Pain: A Systematic Self-Assessment

All assessments seek to answer questions.  From the doctor’s intake form to “Which Gilmore Girl Are You?”, we are urged to think and speculate.  When evaluating ourselves, we can become skewed by comparison or desired result.  Only when we start asking the questions can we align our attentions and interests with the process of finding solutions.

Pain is the most honest and objective measure there is.  We can adapt ourselves around it (and often do), but its existence signifies we have crossed a threshold of capacity.  ‘Worked’ is that familiar soreness that says I did too much, more than my body was ready for.  It resides in a stagnant middle ground, which recedes with time and rest.

‘Wrecked’ is that unfamiliar feeling of danger/ alarm.  There has been harm done, jolting feeling into extremes.  It exists in specific motions under particular conditions.  The precision in which you notice and define them will dictate the speed and ease of its unravelling.  You must engage with pain to discover its undoing.


The only thing you learn from avoidance is how to keep turned away from what you need to look at.


One cannot be curious, though, about something that incapacitates them.  We are wired to survive, not explore.  The method of self-inquiry must begin with evaluating the level of pain at hand.  Anything in the upper half or (5-10 with ’10’ being most excruciating) should be managed until it subsides to a four or less.  (‘1’ can be defined as noticeable but without consequence and ‘2’ as “annoying”).  If the pain stays elevated there is likely a structural issue that should get looked at by a professional.  Acute injuries are always surprising and should be treated with apprehension.  Chronic conditions are the ones that summon a deeper investigation.


The details that bring about and change discomfort are the exact measures that will lead you out of it. 


Consider all the ways a thing can move.  (Can it move more than what you utilize it for?)  Then consider its neighbors.  Are they doing more or less than they could?  Then they should?  Honing in on how something feels when you manipulate area variables can help you distinguish between the two.

Remember that the cause of pain is not often at the point of pain.  Big picture, if it hurts when you get up from being still (sitting/ laying/ sleeping) but gets better as you go about your day, more movement is the answer.  If it hurts when you move it, you must analyze and repattern HOW you move it.   Please note that the long term solution is never to simply ‘stop using it.’  This would be an agreement to eventually do nothing (so you don’t feel anything bad), which isn’t really living.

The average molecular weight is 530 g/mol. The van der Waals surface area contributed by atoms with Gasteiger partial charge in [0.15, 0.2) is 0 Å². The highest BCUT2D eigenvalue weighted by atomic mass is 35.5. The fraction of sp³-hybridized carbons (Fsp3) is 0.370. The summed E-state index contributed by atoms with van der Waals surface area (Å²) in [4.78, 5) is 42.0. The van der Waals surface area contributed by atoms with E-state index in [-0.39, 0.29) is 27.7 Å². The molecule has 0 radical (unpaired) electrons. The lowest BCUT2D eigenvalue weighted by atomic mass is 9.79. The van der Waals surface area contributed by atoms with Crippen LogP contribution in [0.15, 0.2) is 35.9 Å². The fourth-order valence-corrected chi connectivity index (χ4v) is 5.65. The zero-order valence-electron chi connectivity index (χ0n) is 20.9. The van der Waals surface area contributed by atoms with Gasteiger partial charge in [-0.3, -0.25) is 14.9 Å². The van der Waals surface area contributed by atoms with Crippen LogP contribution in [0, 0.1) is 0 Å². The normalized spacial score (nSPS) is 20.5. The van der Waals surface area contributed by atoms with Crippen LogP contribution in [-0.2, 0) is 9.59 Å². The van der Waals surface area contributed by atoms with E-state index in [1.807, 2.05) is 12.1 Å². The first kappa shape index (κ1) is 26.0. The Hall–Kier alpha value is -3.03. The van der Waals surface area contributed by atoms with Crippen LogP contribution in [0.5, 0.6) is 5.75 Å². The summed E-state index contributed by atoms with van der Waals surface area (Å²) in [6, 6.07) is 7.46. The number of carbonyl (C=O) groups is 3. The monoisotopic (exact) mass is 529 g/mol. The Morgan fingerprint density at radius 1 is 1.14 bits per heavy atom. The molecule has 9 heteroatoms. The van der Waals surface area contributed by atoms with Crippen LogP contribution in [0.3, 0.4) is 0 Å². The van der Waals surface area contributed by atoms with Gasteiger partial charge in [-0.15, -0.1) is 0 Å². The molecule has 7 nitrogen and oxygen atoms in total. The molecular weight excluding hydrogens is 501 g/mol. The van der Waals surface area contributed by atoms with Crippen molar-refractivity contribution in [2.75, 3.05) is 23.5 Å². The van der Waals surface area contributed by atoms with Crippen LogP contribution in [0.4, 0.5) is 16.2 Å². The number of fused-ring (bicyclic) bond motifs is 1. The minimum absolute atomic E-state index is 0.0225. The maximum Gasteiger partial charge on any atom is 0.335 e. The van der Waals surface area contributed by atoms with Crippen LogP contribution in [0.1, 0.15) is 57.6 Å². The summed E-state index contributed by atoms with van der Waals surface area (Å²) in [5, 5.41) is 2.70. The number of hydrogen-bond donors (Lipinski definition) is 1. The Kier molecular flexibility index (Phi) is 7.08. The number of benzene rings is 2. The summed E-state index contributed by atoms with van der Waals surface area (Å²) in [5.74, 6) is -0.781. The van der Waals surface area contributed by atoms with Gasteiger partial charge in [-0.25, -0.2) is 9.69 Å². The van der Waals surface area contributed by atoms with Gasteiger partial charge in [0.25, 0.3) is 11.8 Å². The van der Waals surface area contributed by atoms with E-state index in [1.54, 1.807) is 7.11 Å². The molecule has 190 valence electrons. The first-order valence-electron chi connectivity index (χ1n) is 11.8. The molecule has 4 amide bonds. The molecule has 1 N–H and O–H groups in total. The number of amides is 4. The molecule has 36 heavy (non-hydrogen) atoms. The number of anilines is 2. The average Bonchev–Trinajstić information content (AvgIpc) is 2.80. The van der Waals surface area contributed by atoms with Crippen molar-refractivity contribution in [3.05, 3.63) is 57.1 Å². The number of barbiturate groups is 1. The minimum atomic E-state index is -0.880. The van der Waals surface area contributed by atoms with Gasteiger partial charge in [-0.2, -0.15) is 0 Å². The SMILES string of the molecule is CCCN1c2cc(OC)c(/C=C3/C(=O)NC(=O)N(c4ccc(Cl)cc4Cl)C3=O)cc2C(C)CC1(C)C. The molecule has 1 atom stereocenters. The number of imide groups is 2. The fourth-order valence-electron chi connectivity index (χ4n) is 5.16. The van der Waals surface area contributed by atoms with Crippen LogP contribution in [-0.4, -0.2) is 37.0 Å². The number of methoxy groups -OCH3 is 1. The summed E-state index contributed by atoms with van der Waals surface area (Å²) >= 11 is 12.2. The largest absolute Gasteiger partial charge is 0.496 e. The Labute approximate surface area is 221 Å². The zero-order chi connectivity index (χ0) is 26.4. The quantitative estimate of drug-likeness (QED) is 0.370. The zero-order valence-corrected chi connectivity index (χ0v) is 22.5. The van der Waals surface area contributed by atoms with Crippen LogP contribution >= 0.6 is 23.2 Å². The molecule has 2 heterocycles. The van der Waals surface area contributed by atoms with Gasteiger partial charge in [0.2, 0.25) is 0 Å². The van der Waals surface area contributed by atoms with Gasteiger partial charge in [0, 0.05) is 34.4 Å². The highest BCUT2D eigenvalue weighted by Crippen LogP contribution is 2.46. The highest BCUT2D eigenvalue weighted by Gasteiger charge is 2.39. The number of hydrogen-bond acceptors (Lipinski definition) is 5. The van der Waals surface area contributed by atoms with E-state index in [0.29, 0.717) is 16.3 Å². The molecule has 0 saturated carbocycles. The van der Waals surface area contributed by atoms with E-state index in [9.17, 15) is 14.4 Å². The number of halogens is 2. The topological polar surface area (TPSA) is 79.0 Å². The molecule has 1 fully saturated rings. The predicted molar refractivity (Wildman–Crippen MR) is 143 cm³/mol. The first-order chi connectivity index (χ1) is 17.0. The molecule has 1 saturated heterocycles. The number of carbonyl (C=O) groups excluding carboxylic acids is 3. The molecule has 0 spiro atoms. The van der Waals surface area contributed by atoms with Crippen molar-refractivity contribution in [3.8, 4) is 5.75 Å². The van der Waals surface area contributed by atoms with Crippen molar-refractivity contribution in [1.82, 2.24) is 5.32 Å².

The following three-step plan stems from a self-driven cycle of action and inquiry.  Doing answers what is being asked:


Step 1: Identify the specifics about what makes it hurt more or less.

WHEN does it hurt?  At what angle?  In what context?  From which side of the joint?  As you open or close?  How does rotation factor in?  The more information you can gather regarding what actions make things better or worse, the more capable you will become at controlling the dial.  The more you control the dial, the more you can expand your continuum of comfort.

Step 2: Define the problem by what makes it hurt more.

Motions that increase pain lay out the borders of issue.  Mental and physical maps can be built on set boundaries of where and what is okay.  Within these lines we can pen in and more fully examine the inside and how it relates to the outside.  We must be careful, though, to achieve this narrowing and then ignore what we have caught.  If we assume diagnosticating is where things end, we will miss out on acquiring the remedy.  Sequence, load, leverage, position, and gravity are all fence-posts to pay attention to and determine influence.

Step 3: Define the solution by what makes it hurt less.

Again, unless it’s an acute trauma, sidestep the notion that ‘leaving it be’ is the answer you’re looking for.  Movement is a distinguishing factor.  It differentiates feelings and guides you to proceed or circumvent the route you chose.  It is necessary for developing options, and there are always options.  Movement is the necessary thread that connects the problem to the solution.  They must be used in tandem to provide relief now and minimize the recurrence of future provocations.



The orderly analysis of what makes you feel better is an organizational memorization of what makes you feel good.  Similarly, the body will automatically make compensations to evade pain.  What is happening without you realizing it is tremendous.  Guided awareness and attention will reveal everything you need to know.  If self-study is made interesting before it becomes desperate, it becomes a gratifying source of confidence and care.






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